Learn what other CBOs, NGOs, donors, and governments are doing to create water services that last. Models, tools and inspiration!
We add new cases all the time. If your organisation has changed how it does things to improve sustainability of rural water supplies and you think it would make a good case study, let us know .
The NGO Water for People has helped the administrative blocks, Sagar & Patharpratima, boost coverage and improve sustainability. Triple-S looks at success factors and possible obstacles to continued progress.
Rather than installing more pumps or building more latrines, NGO Engineers Without Borders (EWB) Canada aims to build a more effective sector. A new case study examines their strategy and the results.
“Closing the gap: WASH sector devolution and decentralisation in Malawi” takes a close look at how donor financing and lack of awareness about access to funds for both infrastructure and capacity building can be better aligned; particularly in Malawi’s decentralised water sector. Ultimately, political pressure and leverage of central government, development partners, and local government on the Ministry of Agriculture, Irrigation and Water Development (MoAIWD) will be instrumental in determining the pace and scope of devolution in the sector.
Water For People adopted the "Everyone, Forever" approach. Read the case study to learn lessons on scaling-up rural water and sanitation services.
Water For People and Triple-S studied the "Everyone &Forever" approach for WASH services in Chinda, Honduras.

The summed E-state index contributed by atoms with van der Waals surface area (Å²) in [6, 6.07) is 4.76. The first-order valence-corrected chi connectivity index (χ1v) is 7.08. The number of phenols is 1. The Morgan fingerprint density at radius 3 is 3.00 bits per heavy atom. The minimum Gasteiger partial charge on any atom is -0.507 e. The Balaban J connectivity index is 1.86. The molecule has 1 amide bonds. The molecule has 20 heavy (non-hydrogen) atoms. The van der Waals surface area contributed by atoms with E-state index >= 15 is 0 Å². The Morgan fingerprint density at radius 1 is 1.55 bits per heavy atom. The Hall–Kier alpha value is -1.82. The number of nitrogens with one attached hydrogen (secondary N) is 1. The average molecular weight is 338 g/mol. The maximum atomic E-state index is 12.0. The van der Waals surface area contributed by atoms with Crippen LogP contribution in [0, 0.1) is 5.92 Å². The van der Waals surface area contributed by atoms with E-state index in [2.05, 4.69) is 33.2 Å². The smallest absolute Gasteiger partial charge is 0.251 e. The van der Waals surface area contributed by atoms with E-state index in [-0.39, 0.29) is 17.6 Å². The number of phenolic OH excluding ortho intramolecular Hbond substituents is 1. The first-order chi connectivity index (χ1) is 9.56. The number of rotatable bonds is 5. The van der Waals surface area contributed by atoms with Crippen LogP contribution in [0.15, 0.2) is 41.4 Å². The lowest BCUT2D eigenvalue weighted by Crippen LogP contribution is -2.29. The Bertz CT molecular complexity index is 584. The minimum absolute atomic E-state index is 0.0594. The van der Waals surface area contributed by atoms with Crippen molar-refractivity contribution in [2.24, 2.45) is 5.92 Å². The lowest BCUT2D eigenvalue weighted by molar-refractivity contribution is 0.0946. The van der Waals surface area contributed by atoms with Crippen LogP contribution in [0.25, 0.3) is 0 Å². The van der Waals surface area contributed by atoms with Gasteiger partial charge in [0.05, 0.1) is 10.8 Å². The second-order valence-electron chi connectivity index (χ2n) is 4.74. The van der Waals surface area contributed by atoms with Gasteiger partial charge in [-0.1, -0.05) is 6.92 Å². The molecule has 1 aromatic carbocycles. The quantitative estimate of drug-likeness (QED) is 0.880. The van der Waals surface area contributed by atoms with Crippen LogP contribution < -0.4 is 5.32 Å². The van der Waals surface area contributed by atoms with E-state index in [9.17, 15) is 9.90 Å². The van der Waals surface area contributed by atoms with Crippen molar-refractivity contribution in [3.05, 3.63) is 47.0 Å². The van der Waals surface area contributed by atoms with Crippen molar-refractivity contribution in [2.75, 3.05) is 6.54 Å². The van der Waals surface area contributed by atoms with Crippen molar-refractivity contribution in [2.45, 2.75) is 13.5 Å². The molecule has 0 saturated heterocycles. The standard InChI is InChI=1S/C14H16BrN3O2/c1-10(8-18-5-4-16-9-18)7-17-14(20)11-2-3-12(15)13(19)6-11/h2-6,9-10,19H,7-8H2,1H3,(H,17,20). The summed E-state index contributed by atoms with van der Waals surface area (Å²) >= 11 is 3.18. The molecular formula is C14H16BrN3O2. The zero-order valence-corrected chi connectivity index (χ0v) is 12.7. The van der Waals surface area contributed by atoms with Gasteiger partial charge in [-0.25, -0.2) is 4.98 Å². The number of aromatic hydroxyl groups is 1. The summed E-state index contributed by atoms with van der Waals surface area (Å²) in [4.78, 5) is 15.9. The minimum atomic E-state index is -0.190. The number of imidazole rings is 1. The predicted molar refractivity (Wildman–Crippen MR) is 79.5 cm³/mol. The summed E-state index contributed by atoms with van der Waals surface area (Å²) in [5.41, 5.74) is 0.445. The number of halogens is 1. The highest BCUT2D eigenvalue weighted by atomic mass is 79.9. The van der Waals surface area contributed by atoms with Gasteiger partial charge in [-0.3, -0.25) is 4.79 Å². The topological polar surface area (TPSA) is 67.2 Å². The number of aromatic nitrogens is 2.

Instead of simply counting beneficiaries, Water for People uses sustainability as their measure of success.
UNICEF's sustainability checklist looks at institutional, social, technical and financial indicators to evaluate the sustainability of rural water supply projects.
Honduras developed a monitoring system that tracks multiple factors underlying sustainable service delivery and links monitoring to corrective action.
Plan International's global review of their expenditures on water supply and sanitation takes into account the cost of implementation, software components and post-construction support.
Monitoring the sustainability of a water supply service is complex. The most commonly used proxy indicator is functionality which is usually measured as a one-time check on a water facility or water point to determine whether or not the system is working. Typically this results in a binary assessment (yes/no). This indicator can work with simpler point sources (hand pumps) where the system either works or it does not. But, it has limitations when applied to more complex piped water systems, which generally do not fail completely, but rather show gradual decreases in performance levels.